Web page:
Arguably the best adventure game series ever made, Gabriel Knight not only sets new standards of interactive storytelling, but also proves that computer games can be no less literate, mature, well-informed, and thought-provoking than other media. Jane Jensen has created in a disheveled, egotistical, and tormented New Orleans writer one of the most memorable computer game protagonists of all time, and thrust the term "Schattenjäger" into the public spotlight. Every new Gabriel Knight game not only has an even better story than the last, but also pushed the technological envelope at Sierra in creative ways that no other designer can match. In Sins of The Fathers, Jane stretched the capabilities of Sierra's icon-based interface by adding new commands, and used it in several new ways (such as allowing the player to write whole passages in Voodoo language, or send drum codes). While The Beast Within seemingly succumbed to the FMV (full-motion video) fad in late 1990s, the game today stands as prime example of how an FMV game *should* be done: with outstanding acting, gripping atmosphere, and an intuitive interface that sacrifices none of the challenging puzzles. Similarly, the amazing character-independent movement modes and interface in Blood of the Sacred, Blood of the Damned is testament to how 3D can actually enhance gameplay in adventure genre.
The Beast Within picks up where Sins of The Fathers left off. Gabriel has moved into Schloss Ritter, the family castle that he inherits from uncle Wolfgang after he sacrificed his life to save Gabriel's. While hitting a writer's block trying to churn out a sequel to his best-selling novel The Voodoo Murders, a group of distressed villagers knocks on the castle's door. Their leader, Werner Huber, tells Gabriel that as local Schattenjäger, he is needed to track down and kill a supposed werewolf who killed a young girl at the outskirts of Münich. Gabriel soon finds himself on Huber's farm, where his troubles are just beginning...
Anyone who has played Sins of The Fathers will likely be skeptical and disappointed at the decision to make The Beast Within a full-motion video game as opposed to the 2D adventure of the original. But spend only a few minutes with the game, and it becomes obvious that once again Jane Jansen shows great mastery of her medium. The cast is simply top-notch -- Peter Lucas in particular deserves special notice as the mysterious, charming Baron von Glower. Although some actors are a bit over-the-top, overall the acting ranks among some of the best seen in a computer game. The backdrops, which are computer-enhanced images based on actual photographs taken in Münich and the surrounding area, are simply stunning.
It wouldn't be a Gabriel Knight game without a gripping plot based in real-world myths, and The Beast Within does not disappoint. The game will take you through an ingenious concoction of mystery, intrigue, werewolf legends and myths, and even lesser-known stories involving German composer Richard Wagner and "Mad King" Ludwig II of Bavaria. There is even a very elaborate, completely fictional Wagnerian opera written specifically for the game which might have passed for the real thing. Very high production values indeed.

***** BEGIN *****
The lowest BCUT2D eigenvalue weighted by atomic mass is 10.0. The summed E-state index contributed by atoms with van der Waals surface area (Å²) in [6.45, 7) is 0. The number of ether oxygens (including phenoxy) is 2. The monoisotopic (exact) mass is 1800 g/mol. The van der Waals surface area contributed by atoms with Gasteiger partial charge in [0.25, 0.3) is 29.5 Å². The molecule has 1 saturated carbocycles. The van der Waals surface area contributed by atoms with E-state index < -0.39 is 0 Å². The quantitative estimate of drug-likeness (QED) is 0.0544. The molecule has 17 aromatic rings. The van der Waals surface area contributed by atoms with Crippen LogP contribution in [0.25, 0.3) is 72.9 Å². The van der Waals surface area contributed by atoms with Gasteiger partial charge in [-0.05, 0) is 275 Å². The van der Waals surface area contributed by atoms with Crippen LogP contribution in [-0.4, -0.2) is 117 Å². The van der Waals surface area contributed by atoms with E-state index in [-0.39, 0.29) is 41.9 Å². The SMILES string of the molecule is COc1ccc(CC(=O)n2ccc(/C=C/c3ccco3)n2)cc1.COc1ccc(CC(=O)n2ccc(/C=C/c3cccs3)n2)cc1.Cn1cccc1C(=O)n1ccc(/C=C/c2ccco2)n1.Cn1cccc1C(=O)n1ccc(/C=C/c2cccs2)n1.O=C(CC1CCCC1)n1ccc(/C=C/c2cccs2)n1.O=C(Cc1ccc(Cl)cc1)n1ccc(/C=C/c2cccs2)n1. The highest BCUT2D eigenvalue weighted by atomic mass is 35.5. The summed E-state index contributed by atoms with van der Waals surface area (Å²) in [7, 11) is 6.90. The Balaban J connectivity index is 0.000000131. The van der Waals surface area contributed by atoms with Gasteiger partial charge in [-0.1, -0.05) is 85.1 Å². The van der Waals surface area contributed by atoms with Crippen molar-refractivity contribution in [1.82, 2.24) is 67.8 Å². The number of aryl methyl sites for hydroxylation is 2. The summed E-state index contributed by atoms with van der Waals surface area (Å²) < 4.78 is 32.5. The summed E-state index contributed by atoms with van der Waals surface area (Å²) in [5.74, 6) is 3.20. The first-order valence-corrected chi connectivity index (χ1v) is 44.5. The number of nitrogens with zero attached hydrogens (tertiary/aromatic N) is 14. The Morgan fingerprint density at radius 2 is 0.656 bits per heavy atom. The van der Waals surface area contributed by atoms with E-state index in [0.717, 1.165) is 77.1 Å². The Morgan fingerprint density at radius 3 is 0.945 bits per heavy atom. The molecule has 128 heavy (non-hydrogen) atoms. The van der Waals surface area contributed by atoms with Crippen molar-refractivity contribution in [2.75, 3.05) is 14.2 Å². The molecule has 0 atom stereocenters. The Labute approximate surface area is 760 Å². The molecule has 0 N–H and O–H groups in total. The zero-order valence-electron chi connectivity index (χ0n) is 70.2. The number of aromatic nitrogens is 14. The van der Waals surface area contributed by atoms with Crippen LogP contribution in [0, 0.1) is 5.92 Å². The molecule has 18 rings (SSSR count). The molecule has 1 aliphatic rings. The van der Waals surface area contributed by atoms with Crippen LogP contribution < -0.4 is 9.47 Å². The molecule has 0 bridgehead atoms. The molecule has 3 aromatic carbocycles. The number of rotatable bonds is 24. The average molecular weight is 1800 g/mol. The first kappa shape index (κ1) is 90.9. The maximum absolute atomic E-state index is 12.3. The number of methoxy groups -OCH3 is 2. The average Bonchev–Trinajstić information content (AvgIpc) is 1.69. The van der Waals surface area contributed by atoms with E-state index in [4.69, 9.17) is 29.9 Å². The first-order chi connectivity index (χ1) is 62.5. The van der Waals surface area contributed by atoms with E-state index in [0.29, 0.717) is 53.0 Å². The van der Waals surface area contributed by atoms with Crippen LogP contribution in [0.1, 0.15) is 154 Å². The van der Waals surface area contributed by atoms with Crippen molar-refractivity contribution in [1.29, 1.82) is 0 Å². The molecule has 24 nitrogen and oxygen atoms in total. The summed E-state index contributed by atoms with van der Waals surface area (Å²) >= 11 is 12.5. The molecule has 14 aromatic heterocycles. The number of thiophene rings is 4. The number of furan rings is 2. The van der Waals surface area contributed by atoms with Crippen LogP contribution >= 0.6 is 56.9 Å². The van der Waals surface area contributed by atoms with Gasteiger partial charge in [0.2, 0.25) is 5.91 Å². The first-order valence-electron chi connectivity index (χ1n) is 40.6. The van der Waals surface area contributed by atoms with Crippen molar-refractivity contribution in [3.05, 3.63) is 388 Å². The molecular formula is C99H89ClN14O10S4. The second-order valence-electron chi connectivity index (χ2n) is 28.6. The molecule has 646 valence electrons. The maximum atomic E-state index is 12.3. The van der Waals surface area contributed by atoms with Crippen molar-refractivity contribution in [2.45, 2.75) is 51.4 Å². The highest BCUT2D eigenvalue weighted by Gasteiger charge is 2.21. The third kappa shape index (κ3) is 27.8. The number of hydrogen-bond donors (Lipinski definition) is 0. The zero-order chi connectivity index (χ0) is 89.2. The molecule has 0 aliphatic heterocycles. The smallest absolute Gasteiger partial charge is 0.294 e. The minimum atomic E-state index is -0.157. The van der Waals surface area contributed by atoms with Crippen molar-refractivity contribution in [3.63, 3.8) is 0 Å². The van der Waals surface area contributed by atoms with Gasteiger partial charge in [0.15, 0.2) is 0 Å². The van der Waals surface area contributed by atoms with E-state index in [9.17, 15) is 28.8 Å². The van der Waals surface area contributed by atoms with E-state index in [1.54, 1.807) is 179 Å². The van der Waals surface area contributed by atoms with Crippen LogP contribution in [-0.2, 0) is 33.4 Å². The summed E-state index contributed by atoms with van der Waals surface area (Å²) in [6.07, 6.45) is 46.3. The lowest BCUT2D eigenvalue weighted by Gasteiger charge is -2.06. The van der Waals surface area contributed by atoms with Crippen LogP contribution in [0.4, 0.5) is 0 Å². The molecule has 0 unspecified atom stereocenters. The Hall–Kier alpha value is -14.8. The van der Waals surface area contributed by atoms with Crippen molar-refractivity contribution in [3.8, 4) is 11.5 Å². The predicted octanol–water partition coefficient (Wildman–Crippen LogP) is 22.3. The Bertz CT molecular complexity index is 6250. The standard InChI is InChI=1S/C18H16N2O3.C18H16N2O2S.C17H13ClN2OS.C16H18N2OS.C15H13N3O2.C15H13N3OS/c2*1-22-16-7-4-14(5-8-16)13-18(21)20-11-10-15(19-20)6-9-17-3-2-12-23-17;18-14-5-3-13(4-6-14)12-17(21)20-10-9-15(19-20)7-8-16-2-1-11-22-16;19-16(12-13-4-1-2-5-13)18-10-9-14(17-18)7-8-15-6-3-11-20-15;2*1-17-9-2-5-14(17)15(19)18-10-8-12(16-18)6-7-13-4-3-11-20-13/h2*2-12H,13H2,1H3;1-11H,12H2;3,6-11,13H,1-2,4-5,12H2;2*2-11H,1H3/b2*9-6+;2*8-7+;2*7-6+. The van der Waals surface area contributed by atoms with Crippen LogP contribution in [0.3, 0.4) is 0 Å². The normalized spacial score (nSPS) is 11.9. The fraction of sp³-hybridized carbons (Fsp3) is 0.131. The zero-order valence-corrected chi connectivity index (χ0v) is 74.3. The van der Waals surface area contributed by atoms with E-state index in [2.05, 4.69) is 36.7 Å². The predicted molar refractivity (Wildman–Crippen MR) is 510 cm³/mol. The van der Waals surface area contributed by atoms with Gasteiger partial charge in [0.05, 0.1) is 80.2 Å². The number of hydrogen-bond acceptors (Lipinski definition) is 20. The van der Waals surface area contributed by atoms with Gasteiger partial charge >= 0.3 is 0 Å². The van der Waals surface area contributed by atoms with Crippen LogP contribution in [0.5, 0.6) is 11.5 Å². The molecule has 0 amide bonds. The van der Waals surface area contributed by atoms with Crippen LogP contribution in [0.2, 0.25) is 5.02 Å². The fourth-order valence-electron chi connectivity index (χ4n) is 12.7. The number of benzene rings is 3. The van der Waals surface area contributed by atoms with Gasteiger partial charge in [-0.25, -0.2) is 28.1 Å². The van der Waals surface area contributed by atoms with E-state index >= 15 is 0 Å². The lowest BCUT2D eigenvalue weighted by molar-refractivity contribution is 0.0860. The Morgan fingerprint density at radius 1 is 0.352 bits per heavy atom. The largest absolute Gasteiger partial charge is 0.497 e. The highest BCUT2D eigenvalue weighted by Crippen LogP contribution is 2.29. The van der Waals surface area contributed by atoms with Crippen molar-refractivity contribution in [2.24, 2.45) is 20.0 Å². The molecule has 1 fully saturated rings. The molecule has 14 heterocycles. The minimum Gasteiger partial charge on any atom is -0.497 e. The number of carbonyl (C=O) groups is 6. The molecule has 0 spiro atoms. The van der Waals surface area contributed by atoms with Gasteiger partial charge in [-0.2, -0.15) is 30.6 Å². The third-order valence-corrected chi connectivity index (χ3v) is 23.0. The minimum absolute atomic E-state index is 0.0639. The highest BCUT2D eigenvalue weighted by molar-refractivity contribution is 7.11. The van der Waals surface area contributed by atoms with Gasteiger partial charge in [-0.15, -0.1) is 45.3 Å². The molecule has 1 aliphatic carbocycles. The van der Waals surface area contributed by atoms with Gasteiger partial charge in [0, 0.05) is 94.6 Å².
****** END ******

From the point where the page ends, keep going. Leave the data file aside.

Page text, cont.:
Although the interface is "dumbed down" to the one-click-for-everything approach, this fortunately doesn't lead to easier puzzles. Among other things, you must now deal with timed puzzles (the clock puzzle being one of my favorites), as well as splice-the-tape techniques that fans of detective stories will be familiar with. You also get to play as both Gabriel and Grace this time around. As one would expect given Grace's inquisitive, scholarly nature, careful observation, patient research, and wit are required to solve the puzzles she faces. Some gamers may feel that that the "puzzles" in Neuschwanstein are quite "dry" and boring, since it involves little more than reading dozens of museum exhibits and questioning the museum caretaker, but I personally enjoyed them a lot. It's not so often, after all, that you learn something from an adventure game, and you'll learn much more about The Mad King, Richard Wagner, and lycanthropy than you could ever hope for. The last puzzle in the game also deserves mention as one of the most creative I've ever seen, with the perfect blend of logic and strategy elements. I don't want to spoil it here lest I give away the plot, but anyone who enjoys the tactical combat puzzles in Legend's Mission Critical will enjoy this one.
I hope I have convinced you that this game is a must-have. Sierra has unfortunately stopped carrying the Gabriel Knight Mysteries compilation pack, so you must try your luck elsewhere. Definitely well worth your time to find, though. Three thumbs up!
Note: As with the two other Gabriel Knight games, The Beast Within is fondly remembered on dozens of WWW fansites. One of the only ones remaining is this one featuring a walkthrough, points guide, some translations and links to more resources elsewhere.Reviewed by: Underdogs